The first digital delays began to appear in the late 1970s and early 1980s as Digital Signal Processing (DSP) electronics became sophisticated and inexpensive enough for common use. Typically, a digital delay works by using an analog-to-digital converter to sample a guitar signal, essentially turning it into a binary code of one and zeroes. That code can then be processed, altered, stored, and retrieved at will, depending on the engineer and the guitarist’s choice of parameters, before being turned back into an audio signal by way of a digital-to-analog converter and sent to your amp. As with all things digital, the capacity, speed, sophistication and quality of DSP based effects have evolved exponentially, so that now we have a virtually unlimited palette that is only constrained by the conceptual capacity, speed, sophistication and quality of the designers and users. For a fraction of the price of a vintage Echorec, you can own a virtual delay museum with more features than you might ever use.

There are a few things to consider concerning a good delay effect. They tend to sound better when used in an effects loop than they do in the front end of an amp. Some pedals, like TC Electronics’ Alter Ego, The Flashback x4, The Way Huge Supa Puss or the Diamond Quantum Leap give you the option of selecting true bypass or buffered bypass. True bypass is not necessarily your best option. Delay pedals rarely create any noise or deterioration in tone and many of the new delays have a “Trails” feature that lets the last note decay naturally after you have stepped on the bypass footswitch. The trails feature is incompatible with true bypass, your sound will abruptly change when you turn off the effect. And finally, while there is something to be said about any effect that does only one thing to perfection, all of the new multi-effects delays we have played with here have blown us away with the extraordinary sound quality they deliver at every setting. You may intend to use your delay for a single purpose like rockabilly slapback or just adding a touch of layered depth to your sound, but the curious musician may find an occasional exploration of the vast array of features on any of these pedals leads to a whole new creative landscape. Seriously, plug into a reverse delay sometime and see how many hours pass.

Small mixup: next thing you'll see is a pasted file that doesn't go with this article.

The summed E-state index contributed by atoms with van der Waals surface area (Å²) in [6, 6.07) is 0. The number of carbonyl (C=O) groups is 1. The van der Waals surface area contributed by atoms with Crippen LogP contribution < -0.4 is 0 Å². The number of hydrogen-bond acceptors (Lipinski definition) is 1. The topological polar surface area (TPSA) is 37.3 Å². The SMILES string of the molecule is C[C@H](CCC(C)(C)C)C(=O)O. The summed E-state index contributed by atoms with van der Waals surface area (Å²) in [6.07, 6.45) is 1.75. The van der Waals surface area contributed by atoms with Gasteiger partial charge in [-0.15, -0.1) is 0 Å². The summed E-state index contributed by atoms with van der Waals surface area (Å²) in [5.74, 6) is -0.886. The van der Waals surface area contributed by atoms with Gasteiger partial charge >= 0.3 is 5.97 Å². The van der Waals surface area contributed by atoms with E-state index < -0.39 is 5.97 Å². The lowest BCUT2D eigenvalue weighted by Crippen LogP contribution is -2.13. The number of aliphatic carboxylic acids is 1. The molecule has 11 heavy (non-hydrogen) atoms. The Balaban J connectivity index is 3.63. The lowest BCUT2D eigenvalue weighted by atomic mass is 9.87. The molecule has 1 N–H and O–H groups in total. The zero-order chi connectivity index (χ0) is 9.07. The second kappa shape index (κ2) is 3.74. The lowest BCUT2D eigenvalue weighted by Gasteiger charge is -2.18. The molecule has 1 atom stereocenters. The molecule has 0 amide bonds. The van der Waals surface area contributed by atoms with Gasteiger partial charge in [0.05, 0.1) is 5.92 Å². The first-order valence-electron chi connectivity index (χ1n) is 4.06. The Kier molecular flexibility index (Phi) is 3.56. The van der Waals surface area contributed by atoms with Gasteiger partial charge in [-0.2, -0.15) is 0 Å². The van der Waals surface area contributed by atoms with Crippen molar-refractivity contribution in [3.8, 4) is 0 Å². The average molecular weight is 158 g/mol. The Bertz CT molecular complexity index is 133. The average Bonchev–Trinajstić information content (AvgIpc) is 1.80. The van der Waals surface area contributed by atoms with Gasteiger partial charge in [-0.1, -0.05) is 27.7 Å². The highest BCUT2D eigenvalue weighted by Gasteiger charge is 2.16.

1. Adam Dallas says:

    After doing a paper on tape echo for my degree, it’s kind of scary to see just how accurately digital replications such as the Strymon dTape engine can replicate the tiny imperfections of a tape machine, the tape friction and crinkle, and the subtle fluctuations of the speed of the mechanical parts of the tape. Gives all us non-rich folks the chance to enjoy the warmth and warble of an old echoplex!

    Strymon’s Timeline gets my vote!

    posted on October 27, 2012 at 1:30 am
  2. Neil says:

    Whoa, Adam, what degree did you get? That sounds awesome! :)

    posted on October 27, 2012 at 2:16 am
  3. m says:

    The Mojo Hand Recoil is a digital delay, not analog.

    posted on October 27, 2012 at 3:04 am
  4. Kev says:

    Mojo Hand Recoil = perhaps a hibred sorts? 

    • Digital Chip with Analog Signal Path and Voicing

    posted on October 27, 2012 at 3:36 am
  5. Neil says:

    Well, technically, you could call any non-BBD chip a hybrid in that sense.

    In the end, delays are a strange beast, and if you like the sound, then go with it! I love the Line6 Echo Park. Yeah, I know, weird huh? :)

    posted on October 27, 2012 at 3:43 am
  6. Phineas says:

    The Strymon El Capistan and the Nocturne Atomic Brain preamp are pretty close
    to perfect together. I dont need my Roland Space echo anymore.

    posted on October 27, 2012 at 7:22 am
  7. jon says:

    Too bad every article overlooks the true HOLY GRAIL of all Bucket Brigade delays. 
    The Ibanez AD-230 (18 panasonic MN3004 chips!) and a amazing buffer. Makes the DMM sound like a cheap toy. ..... IMO

    posted on October 27, 2012 at 8:18 am
  8. Ed Brenton says:

    I have an original Maestro Echoplex… Was uber cool in it’s day but too many years of wear and tear have made it less than reliable.
    Love my Boss DD20 Giga-Delay though!


    posted on October 27, 2012 at 8:29 am
  9. sac guess solde says:

    Really fascinating post, highly useful and by professionals written.. Good Activity

    posted on October 27, 2012 at 5:48 pm
  10. studotwho says:

    I have been using the TC Electronic Nova (iB modified) for a few months and am really enjoying it.  I originally was considering getting the MXR Carbon Copy by decided that while the “analog” thing is good, and the CC is a reliable pedal and simple enough to operate, that the TC Nova beats it out in versatility.  It’s not digital, but it has improved analog buffers (in and out I believe).

    I note that PGS no longer have the TC Nova listed and they’re going for >$300 US on eBay, so you’ll do well to find one at a good price, but if you are after a really solid and clean sounding delay that lets you add some color to your delay trails then check it out.

    Whilst the controls for the TC Nova confused me for a while, I decided to try reading the manual, and that showed me how to set it up for what I need it to do.  The features built in to this (and certainly into other modern/digital pedals) such as buffered mode, preset/manual settings modes and tap-tempo, really let you create some wonderful overtones and ambiance.